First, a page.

It was 2001, and an IFR-approved panel-mounted GPS had just been installed in my airplane, a Cessna 180. I was anxious to see it in action with its moving map, multitude of functions, and the information it provided. A short 20-minute flight to a nearby airport for breakfast with a friend and some hands-on use of the new equipment was in order.
The weather at the breakfast airport that morning was not VFR because there was a low marine stratus layer. The AWOS reported instrument conditions, with a 300-foot overcast but reasonable visibility of 4 miles below the cloud deck. Because I pride myself by staying instrument current, this would help me stay current.
The airport is served by an ILS (with 200-foot and half-mile minimums), and the local approach controller can give vectors for the approach, though they lose radar coverage around the final approach fix.
I asked the controller for the approach using a pop-up clearance, and I quickly received one with assigned altitudes and headings. As I entered the clouds, the GPS provided course information to the airport. I completed the before-landing checklist, verified the settings on the radios, knobs and switches for the approach, and listened to the Morse-code identifier for the ILS to verify that the approach frequency was properly identified. I reviewed the approach plate one more time.
I loaded the approach into the GPS—albeit this would be a backup to the primary navigation instrument, an HSI that would be presenting localizer and glideslope information from the ILS transmitter. The only new piece of equipment installed was the GPS; the rest of the radios had been in place for years and worked well. I enjoyed the tracking of the flight on the GPS’s moving-map display, and I wondered how I had managed to fly 40 years without one.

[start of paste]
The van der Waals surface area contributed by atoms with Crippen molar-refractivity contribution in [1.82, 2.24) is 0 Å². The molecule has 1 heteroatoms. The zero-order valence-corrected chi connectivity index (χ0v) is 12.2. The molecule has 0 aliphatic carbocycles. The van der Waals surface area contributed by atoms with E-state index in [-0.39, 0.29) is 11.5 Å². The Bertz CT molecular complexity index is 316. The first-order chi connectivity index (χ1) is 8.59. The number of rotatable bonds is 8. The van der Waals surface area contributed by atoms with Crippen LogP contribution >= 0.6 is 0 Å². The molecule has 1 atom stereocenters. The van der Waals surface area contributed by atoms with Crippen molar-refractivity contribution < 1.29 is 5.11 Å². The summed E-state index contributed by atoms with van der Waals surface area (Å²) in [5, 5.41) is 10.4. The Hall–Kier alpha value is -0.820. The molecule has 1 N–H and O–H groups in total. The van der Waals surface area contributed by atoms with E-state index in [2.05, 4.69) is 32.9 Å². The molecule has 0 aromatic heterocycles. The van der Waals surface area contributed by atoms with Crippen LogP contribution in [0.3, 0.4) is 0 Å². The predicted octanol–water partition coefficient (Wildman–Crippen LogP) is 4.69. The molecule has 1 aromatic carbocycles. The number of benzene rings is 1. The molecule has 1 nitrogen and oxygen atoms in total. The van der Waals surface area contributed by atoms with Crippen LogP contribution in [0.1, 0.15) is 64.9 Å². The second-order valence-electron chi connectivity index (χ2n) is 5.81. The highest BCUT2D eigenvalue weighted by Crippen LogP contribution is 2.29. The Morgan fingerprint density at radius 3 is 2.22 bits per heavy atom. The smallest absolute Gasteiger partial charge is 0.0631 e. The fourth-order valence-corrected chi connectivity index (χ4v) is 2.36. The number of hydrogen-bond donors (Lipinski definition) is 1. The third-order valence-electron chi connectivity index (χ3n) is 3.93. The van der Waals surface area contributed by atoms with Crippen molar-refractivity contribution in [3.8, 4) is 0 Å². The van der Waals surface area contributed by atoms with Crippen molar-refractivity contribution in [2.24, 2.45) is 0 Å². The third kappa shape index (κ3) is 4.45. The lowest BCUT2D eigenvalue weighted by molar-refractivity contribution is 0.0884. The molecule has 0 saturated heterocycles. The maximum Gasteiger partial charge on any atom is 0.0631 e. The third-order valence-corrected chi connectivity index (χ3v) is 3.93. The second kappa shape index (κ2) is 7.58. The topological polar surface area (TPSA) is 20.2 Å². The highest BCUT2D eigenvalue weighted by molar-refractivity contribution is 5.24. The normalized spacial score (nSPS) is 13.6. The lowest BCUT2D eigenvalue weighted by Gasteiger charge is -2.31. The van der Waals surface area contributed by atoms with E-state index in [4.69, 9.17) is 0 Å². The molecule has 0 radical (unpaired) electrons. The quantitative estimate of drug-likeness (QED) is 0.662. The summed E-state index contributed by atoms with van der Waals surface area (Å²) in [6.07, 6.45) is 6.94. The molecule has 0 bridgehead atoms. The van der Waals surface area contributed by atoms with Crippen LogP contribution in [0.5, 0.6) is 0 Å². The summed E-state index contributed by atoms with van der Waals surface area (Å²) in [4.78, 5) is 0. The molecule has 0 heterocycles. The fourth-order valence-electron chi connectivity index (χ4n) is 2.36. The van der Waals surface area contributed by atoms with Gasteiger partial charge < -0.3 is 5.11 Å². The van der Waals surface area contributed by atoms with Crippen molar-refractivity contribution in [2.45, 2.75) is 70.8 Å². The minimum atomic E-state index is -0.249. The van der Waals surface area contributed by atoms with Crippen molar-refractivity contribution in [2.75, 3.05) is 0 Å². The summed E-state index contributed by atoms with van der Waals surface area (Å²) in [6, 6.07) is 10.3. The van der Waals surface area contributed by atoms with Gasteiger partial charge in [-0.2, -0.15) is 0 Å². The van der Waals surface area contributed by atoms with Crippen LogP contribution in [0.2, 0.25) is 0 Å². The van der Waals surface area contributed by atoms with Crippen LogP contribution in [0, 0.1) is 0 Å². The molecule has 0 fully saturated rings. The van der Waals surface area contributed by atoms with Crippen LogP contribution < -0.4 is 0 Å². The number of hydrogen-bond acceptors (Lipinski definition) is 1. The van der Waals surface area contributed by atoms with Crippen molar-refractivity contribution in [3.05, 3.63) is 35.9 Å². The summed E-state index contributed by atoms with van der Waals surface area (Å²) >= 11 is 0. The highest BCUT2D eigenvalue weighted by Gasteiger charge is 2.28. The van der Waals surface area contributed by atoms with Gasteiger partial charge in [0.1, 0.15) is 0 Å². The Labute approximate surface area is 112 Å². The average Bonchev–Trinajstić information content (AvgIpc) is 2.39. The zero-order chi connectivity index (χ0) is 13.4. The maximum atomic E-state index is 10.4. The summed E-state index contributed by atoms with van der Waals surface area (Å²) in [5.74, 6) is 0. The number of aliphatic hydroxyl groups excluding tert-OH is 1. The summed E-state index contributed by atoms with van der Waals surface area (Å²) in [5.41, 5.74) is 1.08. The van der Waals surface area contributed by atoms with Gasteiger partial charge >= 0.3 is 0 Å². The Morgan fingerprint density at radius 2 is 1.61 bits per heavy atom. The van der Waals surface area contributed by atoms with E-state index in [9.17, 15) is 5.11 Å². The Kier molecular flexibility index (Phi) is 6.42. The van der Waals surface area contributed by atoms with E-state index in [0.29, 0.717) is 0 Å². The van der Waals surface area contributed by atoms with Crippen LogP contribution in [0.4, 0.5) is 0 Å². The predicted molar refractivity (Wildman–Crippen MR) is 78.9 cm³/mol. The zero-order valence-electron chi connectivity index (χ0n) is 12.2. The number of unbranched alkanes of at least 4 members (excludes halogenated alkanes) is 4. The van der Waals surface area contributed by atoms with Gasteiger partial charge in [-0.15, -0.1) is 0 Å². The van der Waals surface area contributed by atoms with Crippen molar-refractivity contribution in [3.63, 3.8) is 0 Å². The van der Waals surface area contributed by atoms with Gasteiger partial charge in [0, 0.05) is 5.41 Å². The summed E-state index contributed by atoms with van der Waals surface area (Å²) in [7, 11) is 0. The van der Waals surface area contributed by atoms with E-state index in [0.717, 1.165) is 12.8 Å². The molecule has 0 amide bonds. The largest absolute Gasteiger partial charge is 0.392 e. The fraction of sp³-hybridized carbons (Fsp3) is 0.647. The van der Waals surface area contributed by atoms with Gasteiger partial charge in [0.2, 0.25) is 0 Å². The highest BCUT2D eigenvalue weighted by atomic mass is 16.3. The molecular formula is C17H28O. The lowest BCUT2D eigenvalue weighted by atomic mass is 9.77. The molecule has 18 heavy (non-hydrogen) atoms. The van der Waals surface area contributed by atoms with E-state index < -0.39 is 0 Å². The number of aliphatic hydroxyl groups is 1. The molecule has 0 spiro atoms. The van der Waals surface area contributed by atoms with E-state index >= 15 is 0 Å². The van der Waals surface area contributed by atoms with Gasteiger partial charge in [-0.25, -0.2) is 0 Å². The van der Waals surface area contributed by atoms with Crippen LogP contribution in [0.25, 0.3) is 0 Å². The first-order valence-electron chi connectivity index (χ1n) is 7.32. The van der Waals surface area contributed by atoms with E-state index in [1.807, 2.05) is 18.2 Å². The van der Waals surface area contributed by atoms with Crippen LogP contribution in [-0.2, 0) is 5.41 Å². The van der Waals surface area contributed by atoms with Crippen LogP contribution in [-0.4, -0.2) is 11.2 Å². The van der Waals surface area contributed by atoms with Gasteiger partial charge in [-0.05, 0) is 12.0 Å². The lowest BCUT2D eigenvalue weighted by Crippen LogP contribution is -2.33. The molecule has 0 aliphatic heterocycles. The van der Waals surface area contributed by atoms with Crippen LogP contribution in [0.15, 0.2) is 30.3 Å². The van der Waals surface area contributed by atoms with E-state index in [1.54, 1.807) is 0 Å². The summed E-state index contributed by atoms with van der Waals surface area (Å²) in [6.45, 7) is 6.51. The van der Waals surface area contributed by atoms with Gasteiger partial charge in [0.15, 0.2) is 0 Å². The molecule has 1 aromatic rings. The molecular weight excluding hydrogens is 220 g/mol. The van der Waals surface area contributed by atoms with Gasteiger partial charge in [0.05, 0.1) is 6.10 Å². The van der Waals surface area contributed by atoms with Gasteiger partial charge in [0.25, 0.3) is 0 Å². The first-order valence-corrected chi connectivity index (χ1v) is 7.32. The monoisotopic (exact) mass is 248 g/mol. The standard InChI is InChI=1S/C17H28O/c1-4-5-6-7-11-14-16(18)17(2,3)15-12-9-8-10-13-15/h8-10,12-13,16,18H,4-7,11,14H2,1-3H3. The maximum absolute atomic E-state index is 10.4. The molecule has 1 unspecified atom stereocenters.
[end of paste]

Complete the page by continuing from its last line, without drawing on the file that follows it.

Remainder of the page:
Somewhere on an extended base leg—at about 8 miles from the airport and a thousand feet above the final approach fix crossing altitude—the localizer came alive with correct steering information. At the same time, the glideslope needle appeared from the top of the HSI instrument case and centered itself.
The controller gave me a heading to intercept the localizer and a descent to the final approach fix altitude. The approach appeared normal, just like a hundreds of others that I had flown. Shortly afterward, the localizer centered, and as I was descending, the glideslope remained centered. Monitoring the progress on the GPS, I could see the passage of the final approach fix and observed the marker beacon flashing along with its audio signal and the reversal of the ADF needle. I reduced power for the final approach, started the approach timer, reviewed the decision height and missed-approach instructions, and listened one more time to the latest weather on the AWOS—still 300 feet and good visibility underneath.
I continued the approach. I thought to myself what a marvelous job I was doing tracking the localizer—it is easy with an HSI and the map on the GPS. Descending through 1,000 feet and still in solid cloud, every indication suggested this was just another typical ILS, and soon, the airport or lights would be visible. I continued the descent.
When flying IFR approaches, I try and stay on the gauges until I’m obviously clear of the clouds and can see the runway. At about 200 feet above the decision height, I started to see the ground out of the side window with my peripheral vision. I glanced up, and to my amazement, all I could see were trees—big trees. They were everywhere, surrounding me.